Equity, Diversity and Inclusion

Will spring wage talks be the catalyst for Japan's economy?

When will Japan's wage increases really catch up with price hikes?

When will Japan's wage increases really catch up with price hikes? Image: Unsplash/Timo Volz

Naoko Tochibayashi
Communications Lead, Japan, World Economic Forum
Naoko Kutty
Writer, Forum Agenda
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  • Japan's labour unions meet major companies each spring to discuss improvements in working conditions, such as higher wages.
  • Negotiations have seen key unions and their employers reach a preliminary deal to raise overall wages by 3.8% – the highest rate since 1993.
  • But it remains to be seen if similar wage rises can be seen in SMEs, which make up 70% of employers and are key to Japan's economic revival.

Every spring, labour unions and management of major Japanese companies negotiate improvements in working conditions, such as higher wages and shorter working hours, at the shunto spring wage talks.

This year, key unions and their employers reached a preliminary agreement to raise overall wages by 3.8% – the most since 1993, and noticeably more than the previous year’s final tally of 2.07%. This is the result of the announcement of exceptional wage increases, particularly by major companies.

The wage increase rate for non-full-time workers, such as part-time and contract workers, was 5.91% on an hourly wage basis. This is an increase of 3.35 percentage points over the same period last year.

The driving force behind these wage increases was a sharp rise in prices: the nationwide core consumer price index (CPI) which excludes volatile fresh food jumped 4.2% in January versus the same month a year earlier, the sharpest rise in 41 years and four months.

Meanwhile, real cash earnings for Japan’s workers declined 4.1% in January from a year earlier, taking into account price changes. This was the 10th consecutive month of decline in real wages and the largest decrease in eight years and eight months since May 2014, when prices rose in the wake of the consumption tax rate hike to 8%.

Automobile and electrical giants decide to raise wages

Nissan fully accepted the labour union’s demand for a JPY12,000 (around $90) pay increase per month in this year’s shunto talks, giving full approval for the third consecutive year. This is the highest level of wage increase since 2005 when the company introduced its current wage structure.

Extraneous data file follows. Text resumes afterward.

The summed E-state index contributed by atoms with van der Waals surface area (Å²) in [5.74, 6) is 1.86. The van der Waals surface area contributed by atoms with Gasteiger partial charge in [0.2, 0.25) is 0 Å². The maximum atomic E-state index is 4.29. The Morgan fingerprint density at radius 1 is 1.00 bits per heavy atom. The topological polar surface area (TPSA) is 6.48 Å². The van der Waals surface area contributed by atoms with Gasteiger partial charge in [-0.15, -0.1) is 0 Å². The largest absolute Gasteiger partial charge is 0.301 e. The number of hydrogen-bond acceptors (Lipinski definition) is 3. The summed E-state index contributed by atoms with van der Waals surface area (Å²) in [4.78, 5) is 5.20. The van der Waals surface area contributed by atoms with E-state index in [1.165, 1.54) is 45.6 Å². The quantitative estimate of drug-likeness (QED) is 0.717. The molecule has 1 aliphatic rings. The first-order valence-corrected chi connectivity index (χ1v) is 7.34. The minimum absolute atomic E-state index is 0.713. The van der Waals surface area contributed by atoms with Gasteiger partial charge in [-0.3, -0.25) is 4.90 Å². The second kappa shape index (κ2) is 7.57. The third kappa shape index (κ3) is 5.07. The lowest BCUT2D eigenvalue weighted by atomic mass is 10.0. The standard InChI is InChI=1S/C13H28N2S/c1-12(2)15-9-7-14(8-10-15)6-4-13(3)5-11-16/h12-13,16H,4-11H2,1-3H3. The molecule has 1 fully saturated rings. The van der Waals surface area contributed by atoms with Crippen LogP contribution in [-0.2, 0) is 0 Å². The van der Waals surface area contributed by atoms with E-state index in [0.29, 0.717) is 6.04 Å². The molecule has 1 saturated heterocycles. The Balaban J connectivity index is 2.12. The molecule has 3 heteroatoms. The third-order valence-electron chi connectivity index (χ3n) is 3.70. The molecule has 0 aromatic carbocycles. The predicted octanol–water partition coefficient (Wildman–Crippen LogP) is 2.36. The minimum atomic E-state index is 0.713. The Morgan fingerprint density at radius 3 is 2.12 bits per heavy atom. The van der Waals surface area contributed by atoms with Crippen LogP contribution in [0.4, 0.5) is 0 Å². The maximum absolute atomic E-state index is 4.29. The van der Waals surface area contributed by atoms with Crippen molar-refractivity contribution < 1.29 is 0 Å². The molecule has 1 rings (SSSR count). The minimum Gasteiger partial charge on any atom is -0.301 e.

Toyota announced a wage increase of up to JPY9,370 (around $74), the highest level in the past 20 years, and Honda also agreed to fully meet its request for a salary and bonus increase of JPY 19,000 (around $144) per month, the highest level in 30 years.

Twelve major electronics manufacturers are also providing pay raises demanded by labour unions including Panasonic, Hitachi and Mitsubishi Electric, which agreed to a JPY7,000 (around $53) base pay hike.

While the rapid rise in prices has reached a historic level in Japan, wage growth has not kept pace, and it can be seen as a result of management facing up to the current situation in which people's lives are being squeezed and responding to the situation.

Will the momentum of wage rises spread to SMEs?

The key to Japan's economic revival will focus on whether small and medium-sized enterprises (SMEs), which account for 70% of employment in Japan, can raise wages in response to these trends.

In addition to the impact of the prolonged spread of COVID-19, SMEs are facing a difficult business environment due to soaring energy and raw material prices. The impact of price hikes is severe, and many SMEs are finding it difficult to ask their suppliers to pass on the higher prices, which is putting pressure on their profits.

While some experts believe that the wage increases of large companies have come at the expense of SMEs, it will be essential for large companies to accept appropriate price transfers of cost increases by SMEs in order to spread the momentum of wage increases to SMEs.

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Sustained wage growth is key for Japan's economy

Some experts have pointed out that the background to the string of full responses to wage increases is a temporary reaction to unexpected and historically high prices. The key to the future of the Japanese economy will be to create an environment for sustained wage increases and to link this to structural reforms.

Wage levels in Japan remain low by international standards. The Organisation for Economic Cooperation and Development's (OECD) 2023 forecast of wage levels by country shows that Japan has the lowest annual income among the seven major industrialized countries at approximately $32,000 (JPY4.39 million), while the United States has the highest, at $76,000, a difference of more than twice as large.

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To overcome this situation, in January, Japan's Prime Minister Fumio Kishida expressed his determination to promote labour market reforms to realize ‘structural wage increases’ by setting three pillars: support for skill development through reskilling, changing the seniority-based wage structure of companies to a Japanese-style job-based wage structure that emphasizes ability, and smooth labour mobility to growth areas.

With the acceleration of price hikes gaining momentum, when will wage increases really catch up with price hikes? We will have to watch the situation carefully.

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